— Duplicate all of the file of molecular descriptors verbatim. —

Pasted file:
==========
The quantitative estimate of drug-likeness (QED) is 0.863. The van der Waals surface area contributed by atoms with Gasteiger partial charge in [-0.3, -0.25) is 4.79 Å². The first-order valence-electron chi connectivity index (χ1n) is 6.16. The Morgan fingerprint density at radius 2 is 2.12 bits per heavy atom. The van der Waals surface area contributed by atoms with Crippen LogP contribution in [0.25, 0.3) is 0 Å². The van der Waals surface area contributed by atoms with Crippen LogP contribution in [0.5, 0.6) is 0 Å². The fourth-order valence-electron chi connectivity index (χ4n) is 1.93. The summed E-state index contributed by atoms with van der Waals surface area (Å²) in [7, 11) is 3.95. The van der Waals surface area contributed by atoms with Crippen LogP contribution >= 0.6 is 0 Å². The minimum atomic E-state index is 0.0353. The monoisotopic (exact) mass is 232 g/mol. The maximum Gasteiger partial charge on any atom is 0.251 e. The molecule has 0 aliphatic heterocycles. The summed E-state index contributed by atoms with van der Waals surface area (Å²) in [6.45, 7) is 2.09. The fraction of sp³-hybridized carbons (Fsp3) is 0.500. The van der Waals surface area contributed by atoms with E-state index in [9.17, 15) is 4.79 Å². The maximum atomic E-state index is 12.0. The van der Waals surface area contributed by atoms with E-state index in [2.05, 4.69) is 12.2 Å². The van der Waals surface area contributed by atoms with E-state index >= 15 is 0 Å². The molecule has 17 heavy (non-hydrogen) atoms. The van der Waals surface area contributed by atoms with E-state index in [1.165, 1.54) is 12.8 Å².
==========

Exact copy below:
The quantitative estimate of drug-likeness (QED) is 0.863. The van der Waals surface area contributed by atoms with Gasteiger partial charge in [-0.3, -0.25) is 4.79 Å². The first-order valence-electron chi connectivity index (χ1n) is 6.16. The Morgan fingerprint density at radius 2 is 2.12 bits per heavy atom. The van der Waals surface area contributed by atoms with Crippen LogP contribution in [0.25, 0.3) is 0 Å². The van der Waals surface area contributed by atoms with Crippen LogP contribution in [0.5, 0.6) is 0 Å². The fourth-order valence-electron chi connectivity index (χ4n) is 1.93. The summed E-state index contributed by atoms with van der Waals surface area (Å²) in [7, 11) is 3.95. The van der Waals surface area contributed by atoms with Crippen LogP contribution >= 0.6 is 0 Å². The minimum atomic E-state index is 0.0353. The monoisotopic (exact) mass is 232 g/mol. The maximum Gasteiger partial charge on any atom is 0.251 e. The molecule has 0 aliphatic heterocycles. The summed E-state index contributed by atoms with van der Waals surface area (Å²) in [6.45, 7) is 2.09. The fraction of sp³-hybridized carbons (Fsp3) is 0.500. The van der Waals surface area contributed by atoms with E-state index in [9.17, 15) is 4.79 Å². The maximum atomic E-state index is 12.0. The van der Waals surface area contributed by atoms with E-state index in [2.05, 4.69) is 12.2 Å². The van der Waals surface area contributed by atoms with E-state index >= 15 is 0 Å². The molecule has 17 heavy (non-hydrogen) atoms. The van der Waals surface area contributed by atoms with E-state index in [1.165, 1.54) is 12.8 Å².